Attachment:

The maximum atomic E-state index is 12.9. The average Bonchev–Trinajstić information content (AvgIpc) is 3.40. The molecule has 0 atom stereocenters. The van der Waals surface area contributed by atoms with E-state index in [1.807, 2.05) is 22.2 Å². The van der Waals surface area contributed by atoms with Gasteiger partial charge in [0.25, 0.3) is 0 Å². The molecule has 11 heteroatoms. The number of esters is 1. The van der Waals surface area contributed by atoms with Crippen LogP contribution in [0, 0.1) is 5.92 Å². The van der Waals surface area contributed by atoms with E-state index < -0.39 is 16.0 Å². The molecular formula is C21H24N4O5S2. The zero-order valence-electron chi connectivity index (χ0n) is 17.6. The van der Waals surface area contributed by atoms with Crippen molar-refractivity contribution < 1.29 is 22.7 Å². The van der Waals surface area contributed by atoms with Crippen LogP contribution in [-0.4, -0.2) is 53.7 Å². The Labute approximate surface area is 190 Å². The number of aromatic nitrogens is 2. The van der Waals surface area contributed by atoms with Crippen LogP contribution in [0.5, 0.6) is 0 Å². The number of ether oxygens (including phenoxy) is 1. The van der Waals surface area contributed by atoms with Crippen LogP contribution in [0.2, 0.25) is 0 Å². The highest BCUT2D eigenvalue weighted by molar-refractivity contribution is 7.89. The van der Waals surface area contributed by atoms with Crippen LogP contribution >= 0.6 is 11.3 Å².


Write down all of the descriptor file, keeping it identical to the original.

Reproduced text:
The maximum atomic E-state index is 12.9. The average Bonchev–Trinajstić information content (AvgIpc) is 3.40. The molecule has 0 atom stereocenters. The van der Waals surface area contributed by atoms with E-state index in [1.807, 2.05) is 22.2 Å². The van der Waals surface area contributed by atoms with Gasteiger partial charge in [0.25, 0.3) is 0 Å². The molecule has 11 heteroatoms. The number of esters is 1. The van der Waals surface area contributed by atoms with Crippen LogP contribution in [0, 0.1) is 5.92 Å². The van der Waals surface area contributed by atoms with E-state index < -0.39 is 16.0 Å². The molecular formula is C21H24N4O5S2. The zero-order valence-electron chi connectivity index (χ0n) is 17.6. The van der Waals surface area contributed by atoms with Crippen molar-refractivity contribution < 1.29 is 22.7 Å². The van der Waals surface area contributed by atoms with Crippen LogP contribution in [-0.4, -0.2) is 53.7 Å². The Labute approximate surface area is 190 Å². The number of aromatic nitrogens is 2. The van der Waals surface area contributed by atoms with Crippen LogP contribution in [0.5, 0.6) is 0 Å². The number of ether oxygens (including phenoxy) is 1. The van der Waals surface area contributed by atoms with Crippen LogP contribution in [0.2, 0.25) is 0 Å². The highest BCUT2D eigenvalue weighted by molar-refractivity contribution is 7.89. The van der Waals surface area contributed by atoms with Crippen LogP contribution >= 0.6 is 11.3 Å².